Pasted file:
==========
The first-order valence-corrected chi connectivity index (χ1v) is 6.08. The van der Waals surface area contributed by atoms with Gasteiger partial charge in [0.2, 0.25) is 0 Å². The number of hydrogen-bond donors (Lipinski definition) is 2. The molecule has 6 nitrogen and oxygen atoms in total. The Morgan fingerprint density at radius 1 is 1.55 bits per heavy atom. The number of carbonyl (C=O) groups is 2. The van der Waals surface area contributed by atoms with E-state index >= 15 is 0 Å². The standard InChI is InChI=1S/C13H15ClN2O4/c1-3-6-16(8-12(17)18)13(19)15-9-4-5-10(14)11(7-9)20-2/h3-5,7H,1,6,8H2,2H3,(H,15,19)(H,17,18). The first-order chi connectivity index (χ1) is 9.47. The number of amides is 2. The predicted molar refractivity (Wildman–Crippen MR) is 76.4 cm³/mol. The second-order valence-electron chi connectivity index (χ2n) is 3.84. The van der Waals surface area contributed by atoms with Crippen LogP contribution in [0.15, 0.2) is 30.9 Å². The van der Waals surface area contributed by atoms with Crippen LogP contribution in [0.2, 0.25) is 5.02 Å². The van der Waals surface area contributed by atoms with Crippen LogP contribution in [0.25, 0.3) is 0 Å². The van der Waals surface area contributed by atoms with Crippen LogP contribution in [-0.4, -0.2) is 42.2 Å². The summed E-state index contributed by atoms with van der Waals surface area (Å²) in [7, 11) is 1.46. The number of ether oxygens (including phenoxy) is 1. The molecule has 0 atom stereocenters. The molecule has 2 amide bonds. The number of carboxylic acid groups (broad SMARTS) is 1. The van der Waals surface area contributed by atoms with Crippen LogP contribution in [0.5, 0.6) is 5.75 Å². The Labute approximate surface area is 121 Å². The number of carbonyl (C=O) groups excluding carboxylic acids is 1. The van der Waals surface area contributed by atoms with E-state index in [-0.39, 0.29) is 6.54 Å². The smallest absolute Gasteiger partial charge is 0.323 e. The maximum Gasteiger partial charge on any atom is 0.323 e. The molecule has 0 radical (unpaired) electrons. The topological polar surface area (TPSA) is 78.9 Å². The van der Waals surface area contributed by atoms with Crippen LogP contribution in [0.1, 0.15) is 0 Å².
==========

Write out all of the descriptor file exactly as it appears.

The first-order valence-corrected chi connectivity index (χ1v) is 6.08. The van der Waals surface area contributed by atoms with Gasteiger partial charge in [0.2, 0.25) is 0 Å². The number of hydrogen-bond donors (Lipinski definition) is 2. The molecule has 6 nitrogen and oxygen atoms in total. The Morgan fingerprint density at radius 1 is 1.55 bits per heavy atom. The number of carbonyl (C=O) groups is 2. The van der Waals surface area contributed by atoms with E-state index >= 15 is 0 Å². The standard InChI is InChI=1S/C13H15ClN2O4/c1-3-6-16(8-12(17)18)13(19)15-9-4-5-10(14)11(7-9)20-2/h3-5,7H,1,6,8H2,2H3,(H,15,19)(H,17,18). The first-order chi connectivity index (χ1) is 9.47. The number of amides is 2. The predicted molar refractivity (Wildman–Crippen MR) is 76.4 cm³/mol. The second-order valence-electron chi connectivity index (χ2n) is 3.84. The van der Waals surface area contributed by atoms with Crippen LogP contribution in [0.15, 0.2) is 30.9 Å². The van der Waals surface area contributed by atoms with Crippen LogP contribution in [0.2, 0.25) is 5.02 Å². The van der Waals surface area contributed by atoms with Crippen LogP contribution in [0.25, 0.3) is 0 Å². The van der Waals surface area contributed by atoms with Crippen LogP contribution in [-0.4, -0.2) is 42.2 Å². The summed E-state index contributed by atoms with van der Waals surface area (Å²) in [7, 11) is 1.46. The number of ether oxygens (including phenoxy) is 1. The molecule has 0 atom stereocenters. The molecule has 2 amide bonds. The number of carboxylic acid groups (broad SMARTS) is 1. The van der Waals surface area contributed by atoms with Crippen LogP contribution in [0.5, 0.6) is 5.75 Å². The Labute approximate surface area is 121 Å². The number of carbonyl (C=O) groups excluding carboxylic acids is 1. The van der Waals surface area contributed by atoms with E-state index in [-0.39, 0.29) is 6.54 Å². The smallest absolute Gasteiger partial charge is 0.323 e. The maximum Gasteiger partial charge on any atom is 0.323 e. The molecule has 0 radical (unpaired) electrons. The topological polar surface area (TPSA) is 78.9 Å². The van der Waals surface area contributed by atoms with Crippen LogP contribution in [0.1, 0.15) is 0 Å².